This work is one of the best Quest Books published in recent years. It is centrally Theosophical. The subject, extrasensory perception, defined as “the direct reception or experience of information not gained through the recognized physical sense but rather sensed with the mind . . . a kind of direct knowing without any intermediate processes,” is precisely the sort of thing to which the third object of the Theosophical Society commits is Fellows: “to investigate unexplained laws of nature and the powers latent in humanity.”

In addition, the approach of this book combines science, philosophy, and religion, thus echoing the Society’s second object. And further, an explanation of how such latent powers actually work includes, among other factors, a commitment to the interconnectedness of all human beings, thus echoing the Society’s first object. Indeed, the whole book emphasizes the unity of all existence.

Moreover, the author came out of a Theosophical background and has been a member of the Society, which is appropriately acknowledged in this volume, as are Blavatsky, Olcott, Besant, Leadbeater, Dora Kunz, etc. Targ was a pioneer in the development of lasers, but he is doubtless best known for his work, both private and for the U.S. government, on the subjects of this book, such as “remote viewing” (which we might call clairvoyance) and precognition.

The book is a detailed report on how Targ came to work on ESP, and how the proof of its reality is established.. That proof, briefly stated, is that the incidences cited as examples of ESP can be explained away only by statistical improbabilities too great to be credited. Therefore, the simplest explanation (or “Occam’s razor”) is that the cause of and explanation for those examples is the reality of ESP. In fact, that is the basic logic behind all scientific theorizing. What leads some people to reject ESP is, not that there is no evidence for it, but rather that those people are committed to a narrowly materialistic view of the world, and consequently they refuse even to consider any idea that runs counter to their particular, and limited, worldview. That is the sort of  person HPB lambasted in her writings.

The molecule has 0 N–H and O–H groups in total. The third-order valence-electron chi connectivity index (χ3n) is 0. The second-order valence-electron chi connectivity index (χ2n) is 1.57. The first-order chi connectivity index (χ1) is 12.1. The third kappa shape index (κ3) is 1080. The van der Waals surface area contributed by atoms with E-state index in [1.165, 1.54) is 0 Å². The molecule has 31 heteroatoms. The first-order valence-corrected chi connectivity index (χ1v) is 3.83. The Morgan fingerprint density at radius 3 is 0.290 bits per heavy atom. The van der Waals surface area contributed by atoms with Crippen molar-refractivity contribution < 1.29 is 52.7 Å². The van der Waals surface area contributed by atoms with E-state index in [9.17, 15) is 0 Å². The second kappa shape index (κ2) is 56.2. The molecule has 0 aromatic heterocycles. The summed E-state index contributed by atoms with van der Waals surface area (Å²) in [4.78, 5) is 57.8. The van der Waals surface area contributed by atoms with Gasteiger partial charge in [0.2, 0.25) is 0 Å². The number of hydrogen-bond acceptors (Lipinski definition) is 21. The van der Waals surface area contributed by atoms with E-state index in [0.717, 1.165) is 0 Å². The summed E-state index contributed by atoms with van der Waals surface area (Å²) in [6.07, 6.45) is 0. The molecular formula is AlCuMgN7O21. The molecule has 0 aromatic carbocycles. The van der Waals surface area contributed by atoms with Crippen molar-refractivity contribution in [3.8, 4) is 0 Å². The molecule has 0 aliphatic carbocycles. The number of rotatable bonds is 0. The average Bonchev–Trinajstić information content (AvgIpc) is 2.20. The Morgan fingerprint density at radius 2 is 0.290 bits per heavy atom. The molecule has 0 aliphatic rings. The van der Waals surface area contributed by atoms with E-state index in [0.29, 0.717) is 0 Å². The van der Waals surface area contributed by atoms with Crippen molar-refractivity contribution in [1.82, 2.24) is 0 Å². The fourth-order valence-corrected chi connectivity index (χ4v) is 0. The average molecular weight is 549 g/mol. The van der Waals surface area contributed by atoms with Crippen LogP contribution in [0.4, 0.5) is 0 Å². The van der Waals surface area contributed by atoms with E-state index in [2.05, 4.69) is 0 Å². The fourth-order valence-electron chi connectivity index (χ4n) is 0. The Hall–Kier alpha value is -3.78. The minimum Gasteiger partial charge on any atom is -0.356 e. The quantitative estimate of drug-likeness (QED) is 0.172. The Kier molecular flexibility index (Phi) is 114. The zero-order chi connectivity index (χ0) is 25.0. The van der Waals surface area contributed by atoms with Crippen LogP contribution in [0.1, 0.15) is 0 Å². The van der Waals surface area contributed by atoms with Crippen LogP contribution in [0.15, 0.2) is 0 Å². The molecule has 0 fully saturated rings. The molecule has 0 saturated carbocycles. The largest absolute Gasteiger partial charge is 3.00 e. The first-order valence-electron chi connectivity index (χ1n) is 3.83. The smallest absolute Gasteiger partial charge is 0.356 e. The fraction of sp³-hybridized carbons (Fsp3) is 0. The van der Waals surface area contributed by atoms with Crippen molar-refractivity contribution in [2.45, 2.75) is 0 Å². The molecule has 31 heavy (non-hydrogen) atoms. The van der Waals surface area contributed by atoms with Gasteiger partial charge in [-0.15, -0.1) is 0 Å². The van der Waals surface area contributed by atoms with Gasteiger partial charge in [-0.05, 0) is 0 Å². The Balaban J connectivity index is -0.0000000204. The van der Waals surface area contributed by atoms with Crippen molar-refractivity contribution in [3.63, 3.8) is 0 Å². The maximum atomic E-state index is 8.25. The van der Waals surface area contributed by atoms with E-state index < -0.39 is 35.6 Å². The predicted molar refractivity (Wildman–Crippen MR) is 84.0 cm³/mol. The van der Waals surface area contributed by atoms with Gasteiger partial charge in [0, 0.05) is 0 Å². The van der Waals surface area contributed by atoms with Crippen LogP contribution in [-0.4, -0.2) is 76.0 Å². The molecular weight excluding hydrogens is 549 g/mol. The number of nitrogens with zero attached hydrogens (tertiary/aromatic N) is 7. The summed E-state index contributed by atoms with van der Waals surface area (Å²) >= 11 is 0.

However, two cautions. The first is made by Targ himself (p. 255): “My favorite Indian sage Patanjali, . . . instructed that ‘These [psychic] powers of the spreading out or outgoing mind are injurious to contemplation’ for an aspirant seeking enlightenment . . . because they are distracting.” The second is that the end of the book veers from extrasensory perception to some forms of psychic activity such as out-of-the-body experiences. Those can happen spontaneously under unusual circumstances such as surgery; but they should not be actively induced without expert guidance.

We recommend this book enthusiastically to all readers of Theosophy Forward and to any person open to considering that there are more things in heaven and earth than are dreamt of in conventional science (to paraphrase Hamlet’s words).

The spring 2012 issue of Quest magazine (100.2) features some notable articles on Theosophy.

Central Theosophical concepts are dealt with in “Does God Evolve?” by Philip Mereton (pp. 56-8) and “Stewards of Eternity” by Walter Terpack (pp. 59-61). Theosophical history is treated, in diverse ways, by “Joy Mills: An Evolutionary Journey” (pp. 50-5) and “The TS Archives: Bringing History into the Present” by Janet Kerschner (pp. 62-6). Last and least in size, but of momentous potential, is a note on “International Theosophy Conference Coming to Olcott” in August 2012, continuing earlier such events, such as those hosted by the ULT in Los Angeles in 2009 and organized by Sally and James Colbert in Julian, California, in 2011. This sort of ecumenical Theosophical meeting is exactly what the world-wide movement needs. Congrats to Tim Boyd, National President of the TSA, for hosting it and to Garrett Riegg of the International Theosophy Conference for organizing it.